Trough Creek State Park
The 554-acre Trough [troff] Creek State Park is a scenic gorge formed as Great Trough Creek cuts through Terrace Mountain and empties into Raystown Lake. Rugged hiking trails lead to wonders like Balanced Rock and Rainbow Falls. Rothrock State Forest and Raystown Lake Recreation Area border the park, making a large, contiguous area of public land for recreation.
Picnicking: Five picnic areas throughout the park provide a variety of scenic table sites. One large picnic pavilion and two smaller ones may be reserved up to 11 months in advance for a fee. Unreserved picnic pavilions are free on a first-come, first-served basis. A fourth small picnic pavilion is available on a first-come, first-served basis. Restrooms, hand pump wells and activity areas are in some picnic areas.
Make a reservation.
Fishing: Stream fishing in Great Trough Creek provides a variety of fish including trout, smallmouth bass, rock bass, sucker and panfish. In recent years, smelt fish netting has become popular each spring when these fish enter tributaries of Raystown Lake to spawn. Lake fishing is available via a short walk along Terrace Mountain Trail to a sheltered cove of Raystown Lake.
Pennsylvania Fish and Boat Commission laws apply. Complete information on fishing rules and regulations in Pennsylvania is available from the Pennsylvania Fish and Boat Commission Web site.
Hunting and Firearms: About 100 acres are open to hunting, trapping and the training of dogs during established seasons. Common game species are deer, turkey, grouse and squirrel. Trough Creek State Park adjoins state forest and U.S. Army Corps of Engineers lands which are open for hunting.
Hunting woodchucks, also known as groundhogs, is prohibited. Dog training is only permitted from the day following Labor Day through March 31 in designated hunting areas. The Department of Conservation and Natural Resources and the Pennsylvania Game Commission rules and regulations apply. Contact the park office for ADA accessible hunting information.
Use extreme caution with firearms at all times. Other visitors use the park during hunting seasons. Firearms and archery equipment used for hunting may be uncased and ready for use only in authorized hunting areas during hunting seasons. In areas not open to hunting or during non-hunting seasons, firearms and archery equipment shall be kept in the owner's car, trailer or leased campsite. The only exception is that law enforcement officers and individuals with a valid Pennsylvania License to Carry Firearms may carry said firearm concealed on their person while they are within the park.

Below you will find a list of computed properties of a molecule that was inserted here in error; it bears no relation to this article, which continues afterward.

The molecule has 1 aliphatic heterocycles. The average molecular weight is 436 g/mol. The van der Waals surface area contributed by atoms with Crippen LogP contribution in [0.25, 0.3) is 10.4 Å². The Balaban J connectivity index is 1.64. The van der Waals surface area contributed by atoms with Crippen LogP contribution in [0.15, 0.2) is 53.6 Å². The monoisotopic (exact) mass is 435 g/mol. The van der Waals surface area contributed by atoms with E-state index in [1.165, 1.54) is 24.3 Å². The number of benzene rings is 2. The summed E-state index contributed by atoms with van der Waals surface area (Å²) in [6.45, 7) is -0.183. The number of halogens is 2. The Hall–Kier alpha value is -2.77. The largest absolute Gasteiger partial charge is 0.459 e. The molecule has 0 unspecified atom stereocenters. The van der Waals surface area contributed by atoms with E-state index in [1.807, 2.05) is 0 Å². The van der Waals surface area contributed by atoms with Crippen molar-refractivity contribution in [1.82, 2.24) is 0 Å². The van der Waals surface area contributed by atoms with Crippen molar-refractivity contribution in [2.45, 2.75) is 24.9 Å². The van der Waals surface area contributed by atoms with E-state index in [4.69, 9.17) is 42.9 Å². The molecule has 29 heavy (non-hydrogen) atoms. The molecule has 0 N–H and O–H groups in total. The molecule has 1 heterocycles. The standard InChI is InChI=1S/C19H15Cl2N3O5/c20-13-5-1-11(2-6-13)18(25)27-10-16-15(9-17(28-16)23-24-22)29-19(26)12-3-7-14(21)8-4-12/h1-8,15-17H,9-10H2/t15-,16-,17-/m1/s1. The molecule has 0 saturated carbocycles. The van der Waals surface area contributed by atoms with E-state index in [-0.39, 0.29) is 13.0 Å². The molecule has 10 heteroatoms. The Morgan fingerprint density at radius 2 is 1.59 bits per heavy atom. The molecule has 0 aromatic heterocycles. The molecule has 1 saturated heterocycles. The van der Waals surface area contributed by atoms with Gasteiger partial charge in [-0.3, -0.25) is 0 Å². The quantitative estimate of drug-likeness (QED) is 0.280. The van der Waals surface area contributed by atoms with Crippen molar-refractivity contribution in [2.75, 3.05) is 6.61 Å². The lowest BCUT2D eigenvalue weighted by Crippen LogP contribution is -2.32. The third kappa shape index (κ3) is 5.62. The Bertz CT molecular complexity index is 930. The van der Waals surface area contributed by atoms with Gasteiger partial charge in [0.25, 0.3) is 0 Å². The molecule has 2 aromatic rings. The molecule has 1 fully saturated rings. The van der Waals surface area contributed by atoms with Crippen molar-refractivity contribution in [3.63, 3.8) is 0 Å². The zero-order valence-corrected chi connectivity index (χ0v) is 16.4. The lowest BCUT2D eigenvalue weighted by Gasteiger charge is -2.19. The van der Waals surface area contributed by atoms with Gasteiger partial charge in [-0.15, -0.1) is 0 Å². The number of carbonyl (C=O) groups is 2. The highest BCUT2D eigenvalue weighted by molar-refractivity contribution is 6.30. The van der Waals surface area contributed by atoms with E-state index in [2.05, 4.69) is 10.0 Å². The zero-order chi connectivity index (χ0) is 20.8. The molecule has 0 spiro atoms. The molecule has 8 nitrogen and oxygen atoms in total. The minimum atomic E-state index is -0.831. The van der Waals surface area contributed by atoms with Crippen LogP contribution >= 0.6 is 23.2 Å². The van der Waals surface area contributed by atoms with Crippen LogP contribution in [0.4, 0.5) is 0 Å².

Complete information on hunting rules and regulations in Pennsylvania is available from the Pennsylvania Game Commission Web site.
Hiking: 12 miles of trails
The hiking trails of Trough Creek State Park are famous for their beauty and scenic views. Because trails can be steep, rocky, follow along cliffs or pass through narrow ravines, hikers should use extreme caution when hiking and wear hiking boots. Children must be supervised at all times. Trail conditions may be slippery when wet or icy depending on weather conditions.
Abbot Run Trail: 0.18-miles, white blazes, moderate hiking
Balanced Rock Trail: 0.12-mile, green blazes, moderate hiking
Brumbaugh Trail: 2.4-miles, orange blazes, difficult hiking
Boulder Trail: 1.05-mile, red blazes, moderate hiking
Cemetery Trail: 0.28-miles, orange blazes, moderate hiking
Copperas Rock Trail: 0.43-mile, red blazes, moderate hiking
Laurel Run Trail: 1.8 miles, green blazes, moderate hiking
Ledges Trail: 0.91-mile, blue blazes, moderate hiking
Raven Rock Trail: 0.32-mile, yellow blazes, moderate hiking
Rhododendron Trail: 0.6-mile, green blazes, moderate hiking
Biking: 3.5 miles of trails
Camping: 29 sites, all with electricty
Explore the campground map.
Explore camping for more information.
Make a reservation.
Free Camping for Campground Hosts: one host position in the rustic campground
Trough Creek Lodge: This renovated, two story, stone home is available for rental year-round. The stone was covered with stucco which was scribed to look like brick, a common practice when the home was built.
Originally constructed in the mid-1800s as an ironmaster’s home, it has a modern eat-in-kitchen, two bathrooms, four bedrooms and central heat. The lodge has spacious porches, yard areas and sits atop a hill overlooking Paradise Furnace. The lodge is fully accessible for people with disabilities.
Explore cabins for more information.
Make a reservation.
Explore the Winter Report for the current snow and ice depths.
Snowmobiling: The park serves as a trailhead for trails on Rothrock State Forest lands. Parking and restrooms are provided in the park. A snowmobile trail map is available from the park office.
Access for People with Disabilities
If you need an accommodation to participate in park activities due to a disability, please contact the park you plan to visit.